But when fathers think that way, they are wrong. Under state law, fathers are as entitled to custody rights as mothers. Some judges may still operate under the supposition that mothers are the default recipients of custody rights – but they are wrong, too.

Tax bill could significantly affect divorced couples in Texas

People in Texas who have been following political news may be aware that the proposed Republican tax bill could negatively affect those who pay spousal support. However, do those who are contemplating ending their marriages and are anticipating having to pay spousal support need to rush to finalize their divorce before the bill becomes law, especially if their divorce will be a high value divorce?

Under the proposed Republican tax bill, those who pay spousal support would not be able to deduct their spousal support payments from their income taxes. As the law currently stands, spousal support payments are deductible, so this bill would turn that deduction on its head for paying parties. Moreover, those who receive alimony under the proposed Republican tax bill would not have to count those payments as taxable income. As the law currently stands, spousal support is counted as income for those who receive it, so again the proposed tax bill would significantly affect those who receive spousal support.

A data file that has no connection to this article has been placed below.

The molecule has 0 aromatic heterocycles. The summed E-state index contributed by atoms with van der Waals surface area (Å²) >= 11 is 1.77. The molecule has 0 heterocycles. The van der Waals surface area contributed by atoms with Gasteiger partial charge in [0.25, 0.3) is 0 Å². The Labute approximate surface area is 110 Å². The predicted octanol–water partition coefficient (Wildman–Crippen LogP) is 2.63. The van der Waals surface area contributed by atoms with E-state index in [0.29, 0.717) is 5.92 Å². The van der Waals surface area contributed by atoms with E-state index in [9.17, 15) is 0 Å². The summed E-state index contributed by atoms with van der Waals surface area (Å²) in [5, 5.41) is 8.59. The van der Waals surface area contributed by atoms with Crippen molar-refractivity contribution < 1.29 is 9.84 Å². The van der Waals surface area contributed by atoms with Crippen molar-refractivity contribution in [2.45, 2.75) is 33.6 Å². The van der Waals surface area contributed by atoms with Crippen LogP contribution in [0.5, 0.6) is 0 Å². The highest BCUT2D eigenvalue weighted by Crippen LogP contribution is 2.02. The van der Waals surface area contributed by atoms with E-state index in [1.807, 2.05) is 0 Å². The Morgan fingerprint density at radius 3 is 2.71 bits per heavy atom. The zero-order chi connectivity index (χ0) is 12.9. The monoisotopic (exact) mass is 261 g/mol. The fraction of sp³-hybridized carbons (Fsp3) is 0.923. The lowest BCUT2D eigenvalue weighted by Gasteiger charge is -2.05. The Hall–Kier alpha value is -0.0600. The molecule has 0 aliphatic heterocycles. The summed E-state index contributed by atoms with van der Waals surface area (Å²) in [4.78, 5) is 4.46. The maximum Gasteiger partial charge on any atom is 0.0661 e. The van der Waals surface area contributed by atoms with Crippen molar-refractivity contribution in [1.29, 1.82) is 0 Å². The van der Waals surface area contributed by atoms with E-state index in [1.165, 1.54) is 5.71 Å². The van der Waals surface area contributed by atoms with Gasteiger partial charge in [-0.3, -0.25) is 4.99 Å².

Bird's nesting: a unique take on child custody

Some people in Houston may assume that when it comes to child custody after divorce, the child will inevitably be shuttled back and forth between each parent's house. While this is the norm in Texas, and pretty much everywhere else, parents who are concerned about the upheaval this will cause their child may be interested in an alternative child custody arrangement: bird's nesting.

In a bird's nesting arrangement, the child stays in the family home, and it is the parents who alternate between living in the family home with the child and residing in a separate apartment when it is not their turn. This way, it is the parents that shuttle back and forth, not the child. Some may find that this provides the child with more stability and may make it easier for the child to adjust to the divorce.

Holiday Visitation Schedules

Holiday visitation schedules are a problem for many people.  I get phone calls from people looking for a quick answer to their problems with child custody and visitation issues.  Without looking at the actual possession order it's impossible to answer the questions. Although Texas has a "Standard Possession Order", it is often tailored to specific situations.  The Standard Possession Order is like a "rack suit", i.e. a generalized outline which may be tailored to specific circumstances if need be.  Asking a lawyer to opine on your possession of your children when the lawyer doesn't have the actual possession order before him is futile.